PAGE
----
Table of Contents
- 1 Independent Contractor Agreement
- 1.1 Alternate Names:
- 1.2 What is an independent contractor?
- 1.3 What is an Independent Contractor Agreement?
- 1.4 Who can use an Independent Contractor Agreement?
- 1.5 What is the difference between an independent contractor and an employee?
- 1.6 Why should businesses classify workers properly?
- 1.7 What happens when employees are misclassified as independent contractors?
- 1.8 How do I protect the company’s confidential information when working with a contractor?
- 1.9 Who owns the intellectual property created by an independent contractor?
- 1.10 Related Documents:
Independent Contractor Agreement
An Independent Contractor Agreement is also known as a:
- Subcontractor Agreement
- Consulting Agreement
- Freelance Contract
- General Contractor Agreement
- Consulting Services Agreement
What is an independent contractor?
Also known as a consultant or freelancer, an independent contractor is a business or individual that is typically self-employed and provides a product or service for a customer in exchange for monetary compensation.
What is an Independent Contractor Agreement?
An Independent Contractor Agreement is a written contract that spells out the terms of the working arrangement between a contractor and client, including:
- A description of the services provided
- Terms and length of the project or service
- Payment details (including deposits, retainers, and other billing details)
- Confidentiality, non-solicitation, and dispute resolution clauses
Who can use an Independent Contractor Agreement?
Contractors, freelancers, or consultants who wish to have a written agreement with their client can create an Independent Contractor Agreement. Likewise, customers, clients, or businesses who hire contractors and wish to outline the service arrangement through a written contract.
What is the difference between an independent contractor and an employee?
While there are many ways to distinguish an employee from a contractor, here are some of the most common ways an employer (or client) can differentiate between the two types of workers.
- May have more than one customer
- Sends invoices to his or her customers
- Uses their own tools or equipment
- Has a personal investment in contracting business and may incur profit and loss as a result
- Customers have little overview of the work or services being provided
- Has signed an Independent Contractor Agreement
- Works on a fixed-term basis
- May hire employees or subcontractors to help complete services
- Does not receive employment benefits from clients or customers
- Employer controls how the employee’s work is carried out, and when and where the employee works
- Employer controls the employee’s wages
- May receive employment benefits, such as medical, pension, vacation, or sick pay
- Has signed an Employment Contract
- May undergo employment reviews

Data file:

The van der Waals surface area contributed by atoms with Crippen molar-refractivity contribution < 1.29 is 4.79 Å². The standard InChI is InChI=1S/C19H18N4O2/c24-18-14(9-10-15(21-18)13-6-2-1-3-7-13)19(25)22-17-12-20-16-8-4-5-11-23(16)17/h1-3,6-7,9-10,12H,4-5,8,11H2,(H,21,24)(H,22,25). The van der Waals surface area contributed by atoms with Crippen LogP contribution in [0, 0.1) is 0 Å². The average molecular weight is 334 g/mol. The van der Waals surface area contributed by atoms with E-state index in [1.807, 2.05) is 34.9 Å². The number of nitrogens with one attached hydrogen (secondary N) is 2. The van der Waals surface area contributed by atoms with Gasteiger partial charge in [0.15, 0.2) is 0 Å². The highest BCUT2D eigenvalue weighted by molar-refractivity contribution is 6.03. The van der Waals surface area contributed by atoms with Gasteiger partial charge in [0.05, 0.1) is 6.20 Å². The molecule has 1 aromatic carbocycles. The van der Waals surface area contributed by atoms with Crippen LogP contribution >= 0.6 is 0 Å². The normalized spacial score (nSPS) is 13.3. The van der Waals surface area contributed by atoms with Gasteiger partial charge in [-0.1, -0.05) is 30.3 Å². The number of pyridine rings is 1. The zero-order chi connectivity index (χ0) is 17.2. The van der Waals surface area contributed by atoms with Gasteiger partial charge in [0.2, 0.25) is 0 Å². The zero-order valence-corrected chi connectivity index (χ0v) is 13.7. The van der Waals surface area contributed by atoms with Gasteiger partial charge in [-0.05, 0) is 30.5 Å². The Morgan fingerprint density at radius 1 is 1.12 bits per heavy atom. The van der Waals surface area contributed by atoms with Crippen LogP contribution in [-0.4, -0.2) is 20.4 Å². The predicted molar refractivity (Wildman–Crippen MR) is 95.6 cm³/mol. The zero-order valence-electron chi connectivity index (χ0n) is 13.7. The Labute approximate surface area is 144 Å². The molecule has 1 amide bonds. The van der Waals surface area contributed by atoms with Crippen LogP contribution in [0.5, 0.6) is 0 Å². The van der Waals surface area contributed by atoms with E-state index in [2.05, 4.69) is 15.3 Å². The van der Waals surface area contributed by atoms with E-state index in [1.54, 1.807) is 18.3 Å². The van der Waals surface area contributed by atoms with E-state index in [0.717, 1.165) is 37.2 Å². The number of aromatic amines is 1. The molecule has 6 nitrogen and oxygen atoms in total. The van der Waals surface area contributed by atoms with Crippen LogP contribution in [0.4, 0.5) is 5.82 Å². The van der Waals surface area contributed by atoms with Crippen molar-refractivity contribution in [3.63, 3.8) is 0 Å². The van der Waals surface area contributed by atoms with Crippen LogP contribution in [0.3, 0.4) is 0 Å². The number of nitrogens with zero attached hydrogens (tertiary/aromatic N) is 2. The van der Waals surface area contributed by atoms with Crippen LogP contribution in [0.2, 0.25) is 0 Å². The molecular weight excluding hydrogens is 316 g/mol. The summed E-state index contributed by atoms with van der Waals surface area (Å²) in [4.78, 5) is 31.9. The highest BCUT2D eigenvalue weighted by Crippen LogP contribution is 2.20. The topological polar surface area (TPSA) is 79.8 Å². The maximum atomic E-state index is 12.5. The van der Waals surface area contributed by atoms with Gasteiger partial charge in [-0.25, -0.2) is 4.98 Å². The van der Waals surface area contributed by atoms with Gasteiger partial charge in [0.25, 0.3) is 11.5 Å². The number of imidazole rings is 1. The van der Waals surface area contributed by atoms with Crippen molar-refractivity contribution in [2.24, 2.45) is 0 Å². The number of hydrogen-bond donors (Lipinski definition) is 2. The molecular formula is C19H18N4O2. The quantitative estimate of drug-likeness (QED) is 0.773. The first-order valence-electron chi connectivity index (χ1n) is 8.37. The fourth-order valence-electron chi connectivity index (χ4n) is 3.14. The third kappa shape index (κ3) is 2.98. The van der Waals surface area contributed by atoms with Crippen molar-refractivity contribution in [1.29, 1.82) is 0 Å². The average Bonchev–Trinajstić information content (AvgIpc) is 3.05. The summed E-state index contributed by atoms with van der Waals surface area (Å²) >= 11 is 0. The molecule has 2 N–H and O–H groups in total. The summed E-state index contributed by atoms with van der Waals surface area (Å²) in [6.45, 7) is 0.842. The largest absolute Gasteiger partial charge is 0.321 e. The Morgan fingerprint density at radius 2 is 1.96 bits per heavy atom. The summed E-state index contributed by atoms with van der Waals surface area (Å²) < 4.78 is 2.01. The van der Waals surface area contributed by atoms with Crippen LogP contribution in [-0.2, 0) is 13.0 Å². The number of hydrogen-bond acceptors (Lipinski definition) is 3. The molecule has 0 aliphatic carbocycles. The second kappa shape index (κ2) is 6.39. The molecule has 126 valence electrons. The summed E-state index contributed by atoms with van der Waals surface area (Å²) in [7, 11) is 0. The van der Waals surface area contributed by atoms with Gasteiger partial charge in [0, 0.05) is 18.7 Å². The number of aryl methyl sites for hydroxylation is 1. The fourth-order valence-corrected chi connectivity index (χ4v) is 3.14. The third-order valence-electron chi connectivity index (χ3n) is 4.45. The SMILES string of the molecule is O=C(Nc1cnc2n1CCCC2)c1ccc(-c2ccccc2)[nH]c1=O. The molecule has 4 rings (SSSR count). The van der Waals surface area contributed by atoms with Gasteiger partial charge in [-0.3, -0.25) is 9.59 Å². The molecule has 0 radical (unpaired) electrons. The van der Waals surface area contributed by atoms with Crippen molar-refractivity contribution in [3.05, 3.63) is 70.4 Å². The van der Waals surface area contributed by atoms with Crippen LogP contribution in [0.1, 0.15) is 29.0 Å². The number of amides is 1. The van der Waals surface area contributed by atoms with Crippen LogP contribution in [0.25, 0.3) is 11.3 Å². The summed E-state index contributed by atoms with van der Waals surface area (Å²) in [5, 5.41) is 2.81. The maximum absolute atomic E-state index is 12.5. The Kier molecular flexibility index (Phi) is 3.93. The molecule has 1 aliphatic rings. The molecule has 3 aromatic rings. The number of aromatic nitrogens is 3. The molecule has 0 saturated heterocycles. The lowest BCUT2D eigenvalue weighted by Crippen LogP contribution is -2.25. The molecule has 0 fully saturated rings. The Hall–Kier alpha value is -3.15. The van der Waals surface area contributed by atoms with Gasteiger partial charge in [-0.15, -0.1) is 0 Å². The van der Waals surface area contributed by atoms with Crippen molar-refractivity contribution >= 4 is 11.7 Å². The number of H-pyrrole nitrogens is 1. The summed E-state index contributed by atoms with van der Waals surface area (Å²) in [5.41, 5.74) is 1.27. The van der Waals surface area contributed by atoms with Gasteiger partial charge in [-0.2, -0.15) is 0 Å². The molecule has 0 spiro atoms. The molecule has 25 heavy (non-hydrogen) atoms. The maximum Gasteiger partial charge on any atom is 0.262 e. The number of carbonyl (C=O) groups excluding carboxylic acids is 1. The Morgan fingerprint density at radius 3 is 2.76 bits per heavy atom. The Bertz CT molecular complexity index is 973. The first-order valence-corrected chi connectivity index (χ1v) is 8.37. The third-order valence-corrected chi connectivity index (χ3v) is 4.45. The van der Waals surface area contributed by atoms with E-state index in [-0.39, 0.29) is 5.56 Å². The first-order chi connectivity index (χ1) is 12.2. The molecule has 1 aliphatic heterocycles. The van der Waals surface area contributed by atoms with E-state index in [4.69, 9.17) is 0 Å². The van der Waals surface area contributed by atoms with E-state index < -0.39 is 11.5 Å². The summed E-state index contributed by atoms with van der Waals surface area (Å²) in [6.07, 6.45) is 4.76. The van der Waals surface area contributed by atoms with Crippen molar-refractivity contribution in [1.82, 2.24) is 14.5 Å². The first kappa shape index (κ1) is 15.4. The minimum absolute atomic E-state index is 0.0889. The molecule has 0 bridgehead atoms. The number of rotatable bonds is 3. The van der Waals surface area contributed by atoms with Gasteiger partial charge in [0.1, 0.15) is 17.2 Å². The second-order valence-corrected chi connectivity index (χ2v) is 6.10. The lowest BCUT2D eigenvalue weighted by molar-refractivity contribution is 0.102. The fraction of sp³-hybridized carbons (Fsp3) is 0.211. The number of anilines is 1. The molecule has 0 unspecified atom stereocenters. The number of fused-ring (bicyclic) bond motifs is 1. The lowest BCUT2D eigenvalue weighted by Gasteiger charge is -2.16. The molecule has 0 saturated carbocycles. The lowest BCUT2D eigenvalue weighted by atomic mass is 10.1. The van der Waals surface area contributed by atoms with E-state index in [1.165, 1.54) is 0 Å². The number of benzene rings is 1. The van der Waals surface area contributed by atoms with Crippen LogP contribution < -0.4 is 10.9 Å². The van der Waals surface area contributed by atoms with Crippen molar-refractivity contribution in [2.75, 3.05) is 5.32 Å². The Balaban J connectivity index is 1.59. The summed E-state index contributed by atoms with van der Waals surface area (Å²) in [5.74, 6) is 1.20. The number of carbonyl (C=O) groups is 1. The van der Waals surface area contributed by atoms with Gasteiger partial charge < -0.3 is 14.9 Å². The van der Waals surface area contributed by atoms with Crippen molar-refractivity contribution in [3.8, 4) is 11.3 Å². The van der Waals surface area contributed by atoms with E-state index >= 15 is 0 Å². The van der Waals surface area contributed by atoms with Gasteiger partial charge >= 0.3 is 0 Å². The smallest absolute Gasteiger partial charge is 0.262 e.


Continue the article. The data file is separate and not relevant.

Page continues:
- Receives in-house training
- Employer creates his or her job description
Why should businesses classify workers properly?
Keeping track of who is an employee and who is a contractor ensures a business is in a position to file taxes properly and comply with employment law.
Employers must pay a portion of payroll taxes on employees, whereas independent contractors conduct their own personal tax filings.
What happens when employees are misclassified as independent contractors?
The U.S. Department of Labor (DOL) and the Internal Revenue Service (IRS) conduct regular company audits with the goal of finding employees who have been misclassified as contractors.
The consequences for such misclassifications can range in severity depending on whether or not the misclassification is intentional, unintentional, or fraudulent.
The ramifications for classifying employees as independent contractors can include:
- A $50 fine for each unfiled W-2 form
- Monetary penalties from failing to withhold income taxes (potentially 1.5% of paid wages, 40% of FICA taxes not taken from employee wages, and potentially interest for late filing)
- A failure-to-pay tax penalty, which can total anywhere between 0.5% and 25% of the employer’s taxes depending on how long the employer has misclassified the employee and failed to pay the appropriate taxes
The IRS might also impose additional fines and penalties if they suspect fraud or intentional employee misclassification.
How do I protect the company’s confidential information when working with a contractor?
Confidentiality is a concern for customers who may be entrusting private or sensitive information to an independent contractor who has been hired to carry out a service for the company.
In a contractor agreement, you can include terms to prevent a freelancer from divulging information about your business. There are also terms about non-solicitation and non-competition in the event there are conflicts of interest in the industry or a risk of competition. It should be noted that if the contractor fails to comply with these terms, it would put them in breach of the contract.
Who owns the intellectual property created by an independent contractor?
Under U.S. copyright law the initial owner of the copyright in a “work for hire” is the person commissioning the work and not the person who actually created the work.
Section 101 of the Copyright Act defines a “work for hire” to include work by employees in the course of employment, including creative work developed by an independent contractor in certain circumstances like a translation, a contribution to a collective work, and more.
Alternatively, this contractor agreement can be tailored so the contractor retains complete ownership of the intellectual property but gives the company license to use the material.